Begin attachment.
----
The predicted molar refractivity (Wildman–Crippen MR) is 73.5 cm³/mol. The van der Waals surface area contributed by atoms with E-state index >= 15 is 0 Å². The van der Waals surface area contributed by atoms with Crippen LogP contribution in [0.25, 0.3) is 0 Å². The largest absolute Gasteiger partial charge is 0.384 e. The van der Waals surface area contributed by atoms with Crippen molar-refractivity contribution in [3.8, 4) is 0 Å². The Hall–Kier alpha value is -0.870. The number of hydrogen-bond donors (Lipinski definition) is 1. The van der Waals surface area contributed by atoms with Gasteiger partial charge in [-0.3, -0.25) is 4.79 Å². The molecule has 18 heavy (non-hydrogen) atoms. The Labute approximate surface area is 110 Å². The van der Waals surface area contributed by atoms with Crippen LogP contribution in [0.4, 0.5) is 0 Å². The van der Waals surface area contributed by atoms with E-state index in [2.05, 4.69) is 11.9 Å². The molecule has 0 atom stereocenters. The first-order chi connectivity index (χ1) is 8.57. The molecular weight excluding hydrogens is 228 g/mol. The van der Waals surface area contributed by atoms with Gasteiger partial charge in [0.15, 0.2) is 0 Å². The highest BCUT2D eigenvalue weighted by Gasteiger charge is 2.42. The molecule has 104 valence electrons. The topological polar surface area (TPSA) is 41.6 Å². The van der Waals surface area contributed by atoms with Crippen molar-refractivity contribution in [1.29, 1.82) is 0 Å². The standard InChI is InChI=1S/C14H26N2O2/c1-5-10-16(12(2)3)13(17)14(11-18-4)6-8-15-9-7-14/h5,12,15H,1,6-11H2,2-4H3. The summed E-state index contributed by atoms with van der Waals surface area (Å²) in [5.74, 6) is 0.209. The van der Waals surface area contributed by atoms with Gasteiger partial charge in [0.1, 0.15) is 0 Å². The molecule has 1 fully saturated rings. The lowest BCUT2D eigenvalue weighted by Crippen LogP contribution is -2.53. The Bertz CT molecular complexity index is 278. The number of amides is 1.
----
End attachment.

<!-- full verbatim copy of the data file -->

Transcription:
The predicted molar refractivity (Wildman–Crippen MR) is 73.5 cm³/mol. The van der Waals surface area contributed by atoms with E-state index >= 15 is 0 Å². The van der Waals surface area contributed by atoms with Crippen LogP contribution in [0.25, 0.3) is 0 Å². The largest absolute Gasteiger partial charge is 0.384 e. The van der Waals surface area contributed by atoms with Crippen molar-refractivity contribution in [3.8, 4) is 0 Å². The Hall–Kier alpha value is -0.870. The number of hydrogen-bond donors (Lipinski definition) is 1. The van der Waals surface area contributed by atoms with Gasteiger partial charge in [-0.3, -0.25) is 4.79 Å². The molecule has 18 heavy (non-hydrogen) atoms. The Labute approximate surface area is 110 Å². The van der Waals surface area contributed by atoms with Crippen LogP contribution in [0.4, 0.5) is 0 Å². The van der Waals surface area contributed by atoms with E-state index in [2.05, 4.69) is 11.9 Å². The molecule has 0 atom stereocenters. The first-order chi connectivity index (χ1) is 8.57. The molecular weight excluding hydrogens is 228 g/mol. The van der Waals surface area contributed by atoms with Gasteiger partial charge in [0.15, 0.2) is 0 Å². The highest BCUT2D eigenvalue weighted by Gasteiger charge is 2.42. The molecule has 104 valence electrons. The topological polar surface area (TPSA) is 41.6 Å². The van der Waals surface area contributed by atoms with Crippen molar-refractivity contribution in [1.29, 1.82) is 0 Å². The standard InChI is InChI=1S/C14H26N2O2/c1-5-10-16(12(2)3)13(17)14(11-18-4)6-8-15-9-7-14/h5,12,15H,1,6-11H2,2-4H3. The summed E-state index contributed by atoms with van der Waals surface area (Å²) in [5.74, 6) is 0.209. The van der Waals surface area contributed by atoms with Gasteiger partial charge in [0.1, 0.15) is 0 Å². The molecule has 1 fully saturated rings. The lowest BCUT2D eigenvalue weighted by Crippen LogP contribution is -2.53. The Bertz CT molecular complexity index is 278. The number of amides is 1.